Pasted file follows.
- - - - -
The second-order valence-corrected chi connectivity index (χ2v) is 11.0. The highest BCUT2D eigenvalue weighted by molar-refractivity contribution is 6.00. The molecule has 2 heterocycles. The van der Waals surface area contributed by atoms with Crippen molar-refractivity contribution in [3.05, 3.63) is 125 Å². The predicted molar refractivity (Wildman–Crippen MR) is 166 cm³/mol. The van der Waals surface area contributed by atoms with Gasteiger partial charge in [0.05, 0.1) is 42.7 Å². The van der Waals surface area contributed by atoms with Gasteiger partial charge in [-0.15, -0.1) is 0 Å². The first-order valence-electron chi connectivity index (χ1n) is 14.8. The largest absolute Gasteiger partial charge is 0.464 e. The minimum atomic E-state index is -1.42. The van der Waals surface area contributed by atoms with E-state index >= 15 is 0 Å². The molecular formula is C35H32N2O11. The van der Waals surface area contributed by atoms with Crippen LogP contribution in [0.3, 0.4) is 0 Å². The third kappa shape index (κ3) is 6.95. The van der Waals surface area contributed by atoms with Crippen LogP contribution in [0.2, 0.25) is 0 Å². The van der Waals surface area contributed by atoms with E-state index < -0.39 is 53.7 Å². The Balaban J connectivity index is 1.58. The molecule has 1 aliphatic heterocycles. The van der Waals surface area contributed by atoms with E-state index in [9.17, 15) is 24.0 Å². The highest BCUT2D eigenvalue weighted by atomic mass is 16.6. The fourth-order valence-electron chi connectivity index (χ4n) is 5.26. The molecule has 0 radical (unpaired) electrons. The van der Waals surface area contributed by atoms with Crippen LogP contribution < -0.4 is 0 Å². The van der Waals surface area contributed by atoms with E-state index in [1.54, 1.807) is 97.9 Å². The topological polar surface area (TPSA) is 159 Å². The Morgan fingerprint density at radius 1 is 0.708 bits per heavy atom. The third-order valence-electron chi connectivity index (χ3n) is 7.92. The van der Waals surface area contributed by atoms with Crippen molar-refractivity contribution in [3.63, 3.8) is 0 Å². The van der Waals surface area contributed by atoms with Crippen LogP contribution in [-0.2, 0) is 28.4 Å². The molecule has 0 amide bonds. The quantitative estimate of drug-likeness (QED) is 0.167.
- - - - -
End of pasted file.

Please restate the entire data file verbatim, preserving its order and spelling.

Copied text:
The second-order valence-corrected chi connectivity index (χ2v) is 11.0. The highest BCUT2D eigenvalue weighted by molar-refractivity contribution is 6.00. The molecule has 2 heterocycles. The van der Waals surface area contributed by atoms with Crippen molar-refractivity contribution in [3.05, 3.63) is 125 Å². The predicted molar refractivity (Wildman–Crippen MR) is 166 cm³/mol. The van der Waals surface area contributed by atoms with Gasteiger partial charge in [0.05, 0.1) is 42.7 Å². The van der Waals surface area contributed by atoms with Gasteiger partial charge in [-0.15, -0.1) is 0 Å². The first-order valence-electron chi connectivity index (χ1n) is 14.8. The largest absolute Gasteiger partial charge is 0.464 e. The minimum atomic E-state index is -1.42. The van der Waals surface area contributed by atoms with E-state index >= 15 is 0 Å². The molecular formula is C35H32N2O11. The van der Waals surface area contributed by atoms with Crippen LogP contribution in [0.3, 0.4) is 0 Å². The third kappa shape index (κ3) is 6.95. The van der Waals surface area contributed by atoms with Crippen LogP contribution in [0.2, 0.25) is 0 Å². The van der Waals surface area contributed by atoms with E-state index < -0.39 is 53.7 Å². The Balaban J connectivity index is 1.58. The molecule has 1 aliphatic heterocycles. The van der Waals surface area contributed by atoms with E-state index in [9.17, 15) is 24.0 Å². The highest BCUT2D eigenvalue weighted by atomic mass is 16.6. The fourth-order valence-electron chi connectivity index (χ4n) is 5.26. The molecule has 0 radical (unpaired) electrons. The van der Waals surface area contributed by atoms with Crippen LogP contribution < -0.4 is 0 Å². The van der Waals surface area contributed by atoms with E-state index in [1.54, 1.807) is 97.9 Å². The topological polar surface area (TPSA) is 159 Å². The Morgan fingerprint density at radius 1 is 0.708 bits per heavy atom. The third-order valence-electron chi connectivity index (χ3n) is 7.92. The van der Waals surface area contributed by atoms with Crippen molar-refractivity contribution in [3.63, 3.8) is 0 Å². The van der Waals surface area contributed by atoms with Crippen LogP contribution in [-0.2, 0) is 28.4 Å². The molecule has 0 amide bonds. The quantitative estimate of drug-likeness (QED) is 0.167.